Benefit Cap for people on Universal Credit
Who won’t be affected by the Cap?
The Benefit Cap does not apply to you:
- In any months in which you or your partner have earned income of £520 or more.
- If you, your partner, or a child or young person for whom you get Child Benefit, gets Disability Living Allowance, Personal Independence Payment or Armed Forces Independent Payment.
- If you or your partner are regarded as “having a limited capability for work-related activity”.
- If you or your partner get Industrial Injuries Disablement Benefit.
- If you or your partner get a War Disablement Pension, Armed Forces Compensation Scheme payment, or a War Widows’/Widowers’ Pension.
- If you are entitled to Carer’s Allowance or a Carer Element in your Universal Credit award
- If you get Guardian’s Allowance
- If you (or you and your partner) are out of work but had been in work continuously for over 12 months before losing the job and you or your partner (or if you were both working, between the two of you) have earned at least £520 or more in any monthly assessment periods which started on or after 1st April 2017 onwards or £542.88 or more in any monthly assessment periods which started from 1st April 2018 onwards – you will be protected for a “grace period” of 9 months.
How do you work out if the Cap applies?
If you are not getting one of the benefits / in one of the situations that would exclude you from the Benefit Cap then the DWP will add together most of the benefits you are entitled to (including Child Benefit).
They will then compare this to the Benefit Cap limit that applies to you:
Inside Greater London
- £1916.67 per month for single parents.
- £1916.67 per month for couples with or without children.
- £1284.17 per month for single people without children.
Outside Greater London
- £1666.67 per month for single parents.
- £1666.67 per month for couples with or without children.
- £1116.67 per month for single people without children.
If your total welfare is above this Cap limit you will be affected by the Benefit Cap.
When you add the benefits together do not include: any Child Care Cost Element of the Universal Credit award, Council Tax Support, Statutory Sick Pay, Statutory Maternity Pay, Bereavement Support Payment, Discretionary Housing Payments and Housing Benefit paid on ‘specified accommodation’ (ie certain supported housing – ask us of you’re not sure if this applies to you).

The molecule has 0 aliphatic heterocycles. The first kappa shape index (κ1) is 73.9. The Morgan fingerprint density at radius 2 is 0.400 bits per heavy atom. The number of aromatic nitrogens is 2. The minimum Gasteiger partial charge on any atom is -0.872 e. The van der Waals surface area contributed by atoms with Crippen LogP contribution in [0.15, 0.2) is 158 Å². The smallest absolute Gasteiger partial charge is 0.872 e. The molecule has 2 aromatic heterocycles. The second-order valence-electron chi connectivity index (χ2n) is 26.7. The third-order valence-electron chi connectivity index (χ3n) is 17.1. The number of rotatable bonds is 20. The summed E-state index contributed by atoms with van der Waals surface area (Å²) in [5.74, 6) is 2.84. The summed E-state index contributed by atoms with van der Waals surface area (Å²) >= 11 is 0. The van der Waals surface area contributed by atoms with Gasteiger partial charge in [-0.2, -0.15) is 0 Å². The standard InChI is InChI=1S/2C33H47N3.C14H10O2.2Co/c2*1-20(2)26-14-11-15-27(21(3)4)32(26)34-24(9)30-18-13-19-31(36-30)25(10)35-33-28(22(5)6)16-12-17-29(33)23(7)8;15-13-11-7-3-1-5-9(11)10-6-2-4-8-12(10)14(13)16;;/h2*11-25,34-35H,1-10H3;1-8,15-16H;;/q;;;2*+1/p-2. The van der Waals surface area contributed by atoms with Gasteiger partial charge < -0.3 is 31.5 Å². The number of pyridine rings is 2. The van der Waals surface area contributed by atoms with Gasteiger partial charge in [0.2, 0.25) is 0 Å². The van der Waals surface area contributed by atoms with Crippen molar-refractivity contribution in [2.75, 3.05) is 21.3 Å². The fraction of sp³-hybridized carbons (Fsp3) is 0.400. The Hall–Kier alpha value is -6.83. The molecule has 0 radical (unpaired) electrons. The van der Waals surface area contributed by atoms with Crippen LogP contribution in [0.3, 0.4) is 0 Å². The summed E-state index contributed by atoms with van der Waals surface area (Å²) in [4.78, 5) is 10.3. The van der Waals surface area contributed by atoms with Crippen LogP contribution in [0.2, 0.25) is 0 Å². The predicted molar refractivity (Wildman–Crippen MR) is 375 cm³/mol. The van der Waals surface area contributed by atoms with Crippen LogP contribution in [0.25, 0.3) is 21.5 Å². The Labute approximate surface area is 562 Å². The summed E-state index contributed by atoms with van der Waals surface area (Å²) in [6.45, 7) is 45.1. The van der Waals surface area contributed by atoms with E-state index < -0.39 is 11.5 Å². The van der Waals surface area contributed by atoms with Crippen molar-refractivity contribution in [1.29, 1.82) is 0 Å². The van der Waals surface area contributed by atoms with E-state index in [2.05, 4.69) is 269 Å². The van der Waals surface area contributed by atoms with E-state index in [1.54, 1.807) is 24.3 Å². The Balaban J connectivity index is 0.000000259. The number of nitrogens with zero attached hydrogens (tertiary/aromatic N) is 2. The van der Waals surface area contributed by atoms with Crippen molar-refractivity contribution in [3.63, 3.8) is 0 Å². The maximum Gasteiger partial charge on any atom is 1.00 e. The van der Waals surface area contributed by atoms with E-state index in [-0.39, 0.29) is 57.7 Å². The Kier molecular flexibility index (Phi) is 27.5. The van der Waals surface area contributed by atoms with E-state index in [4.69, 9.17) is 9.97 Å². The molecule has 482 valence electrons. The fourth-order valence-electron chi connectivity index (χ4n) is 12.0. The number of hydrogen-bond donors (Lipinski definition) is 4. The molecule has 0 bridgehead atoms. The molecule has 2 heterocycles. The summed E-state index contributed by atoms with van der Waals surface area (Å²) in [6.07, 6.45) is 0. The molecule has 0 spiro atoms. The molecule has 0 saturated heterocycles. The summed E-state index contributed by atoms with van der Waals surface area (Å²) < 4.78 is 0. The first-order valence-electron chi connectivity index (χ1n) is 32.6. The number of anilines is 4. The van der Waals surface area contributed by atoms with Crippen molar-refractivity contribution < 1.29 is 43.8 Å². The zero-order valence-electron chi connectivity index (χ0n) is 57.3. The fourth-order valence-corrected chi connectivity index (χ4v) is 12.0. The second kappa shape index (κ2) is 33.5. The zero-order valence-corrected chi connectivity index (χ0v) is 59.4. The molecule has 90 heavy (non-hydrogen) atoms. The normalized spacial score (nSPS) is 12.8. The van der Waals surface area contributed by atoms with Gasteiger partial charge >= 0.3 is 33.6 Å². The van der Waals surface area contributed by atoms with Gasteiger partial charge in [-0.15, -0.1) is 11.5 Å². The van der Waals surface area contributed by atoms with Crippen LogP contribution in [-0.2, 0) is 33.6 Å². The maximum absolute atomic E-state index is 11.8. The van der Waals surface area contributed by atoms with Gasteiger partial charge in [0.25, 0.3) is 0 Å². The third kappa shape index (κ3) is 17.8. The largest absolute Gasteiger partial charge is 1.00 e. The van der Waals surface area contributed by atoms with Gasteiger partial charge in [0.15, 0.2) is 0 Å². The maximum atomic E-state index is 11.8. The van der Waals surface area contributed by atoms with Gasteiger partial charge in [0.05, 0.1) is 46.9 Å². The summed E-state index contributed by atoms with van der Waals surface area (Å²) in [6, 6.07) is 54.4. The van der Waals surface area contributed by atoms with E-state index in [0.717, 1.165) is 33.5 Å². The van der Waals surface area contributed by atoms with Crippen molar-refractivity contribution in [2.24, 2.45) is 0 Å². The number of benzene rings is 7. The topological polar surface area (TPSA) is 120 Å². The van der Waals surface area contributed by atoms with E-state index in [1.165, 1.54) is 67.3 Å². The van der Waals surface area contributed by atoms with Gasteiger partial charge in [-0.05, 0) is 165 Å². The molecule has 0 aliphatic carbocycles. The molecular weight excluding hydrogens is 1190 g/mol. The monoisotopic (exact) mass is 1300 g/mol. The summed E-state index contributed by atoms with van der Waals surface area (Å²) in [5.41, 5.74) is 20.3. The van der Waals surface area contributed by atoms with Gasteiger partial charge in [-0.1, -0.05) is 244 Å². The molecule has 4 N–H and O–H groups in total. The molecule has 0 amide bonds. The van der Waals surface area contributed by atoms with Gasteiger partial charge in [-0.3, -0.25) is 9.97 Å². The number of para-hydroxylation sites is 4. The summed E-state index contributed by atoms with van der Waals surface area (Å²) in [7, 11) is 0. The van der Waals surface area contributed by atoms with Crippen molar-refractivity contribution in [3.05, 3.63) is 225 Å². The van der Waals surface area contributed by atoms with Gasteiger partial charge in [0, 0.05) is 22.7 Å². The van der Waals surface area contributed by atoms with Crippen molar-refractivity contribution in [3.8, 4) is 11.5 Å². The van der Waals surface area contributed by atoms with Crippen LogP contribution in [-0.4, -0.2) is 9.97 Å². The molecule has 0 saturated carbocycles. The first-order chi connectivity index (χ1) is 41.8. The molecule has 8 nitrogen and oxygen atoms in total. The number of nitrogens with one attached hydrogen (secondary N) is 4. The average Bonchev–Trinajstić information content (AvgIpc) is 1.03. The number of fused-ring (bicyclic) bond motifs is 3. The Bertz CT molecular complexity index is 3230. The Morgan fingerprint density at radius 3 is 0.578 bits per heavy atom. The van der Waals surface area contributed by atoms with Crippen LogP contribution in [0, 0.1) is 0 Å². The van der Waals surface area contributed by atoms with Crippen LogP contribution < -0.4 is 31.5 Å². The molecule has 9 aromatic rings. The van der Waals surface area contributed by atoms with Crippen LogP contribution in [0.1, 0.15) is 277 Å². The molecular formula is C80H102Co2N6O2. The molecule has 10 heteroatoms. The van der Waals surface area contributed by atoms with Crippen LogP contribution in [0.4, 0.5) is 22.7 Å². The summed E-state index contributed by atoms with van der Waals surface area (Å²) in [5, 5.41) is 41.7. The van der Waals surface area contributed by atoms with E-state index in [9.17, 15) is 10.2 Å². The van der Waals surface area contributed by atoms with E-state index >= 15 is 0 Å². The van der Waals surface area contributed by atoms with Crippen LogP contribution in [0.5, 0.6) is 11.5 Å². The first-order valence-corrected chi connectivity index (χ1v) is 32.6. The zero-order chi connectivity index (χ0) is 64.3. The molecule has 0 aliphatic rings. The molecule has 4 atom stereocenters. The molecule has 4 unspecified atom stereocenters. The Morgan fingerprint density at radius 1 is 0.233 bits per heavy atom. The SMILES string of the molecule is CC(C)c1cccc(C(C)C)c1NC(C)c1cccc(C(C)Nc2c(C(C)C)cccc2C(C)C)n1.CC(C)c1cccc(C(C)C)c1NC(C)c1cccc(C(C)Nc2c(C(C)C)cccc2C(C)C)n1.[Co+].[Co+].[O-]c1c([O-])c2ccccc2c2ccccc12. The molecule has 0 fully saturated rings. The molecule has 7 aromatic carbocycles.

If the total amount of the benefits – including any Universal Credit - you (and your partner) are entitled to is more than the Benefit Cap limit that applies in any monthly assessment period then your Universal Credit payments will be reduced for that month. If you are struggling to pay your rent because of the Cap then you might be able to get a Discretionary Housing Payment to help you. Contact the Financial Inclusion Team on 0300 111 000 (Parkway Green) or 0800 633 5500 (Willow Park).
IMPORTANT: If you are currently affected by the Benefit Cap and receive just 50p a week in Housing Benefit you could be worse off on Universal Credit. So if you are told to claim UC get advice first!
Example for Wythenshawe
Mahia and Para have 6 children aged 17, 14, 10, 7 and twins aged 3. They have had difficulty finding work, and their rent is £128.00 per week (which works out at £554.67 per month). They live in Benchill.
They are entitled to:
Child Benefit £ 386.53 per month
Universal Credit £2488.99 per month
Total “welfare” £2875.52 per month.
As their total welfare income is £1208.85 over their Benefit Cap of £1666.67 per month, their Universal Credit will be reduced by £1208.85 to £1280.14, so they will need to pay for their rent, food, bills etc. out of their reduced Universal Credit and their Child Benefit.
Shaun lives in Newall Green. He is a single parent with three children age 11, 9 and 7. He is looking for work. His rent is £110 per week rent for their 3 bedroom house.
Shaun is entitled to:
Child Benefit £208.43 per month
Universal Credit £1534.91 per month
Total “welfare” £1743.34 per month.
The Benefit Cap limit which applies to Shaun is £1666.67 per month.
His ‘excess’ income is £76.67 (£1743.34 minus £1666.67 = £76.67).
So his Universal Credit will be reduced by £76.67 – he will receive £1458.24 per month.
© 2018 Housing Systems Ltd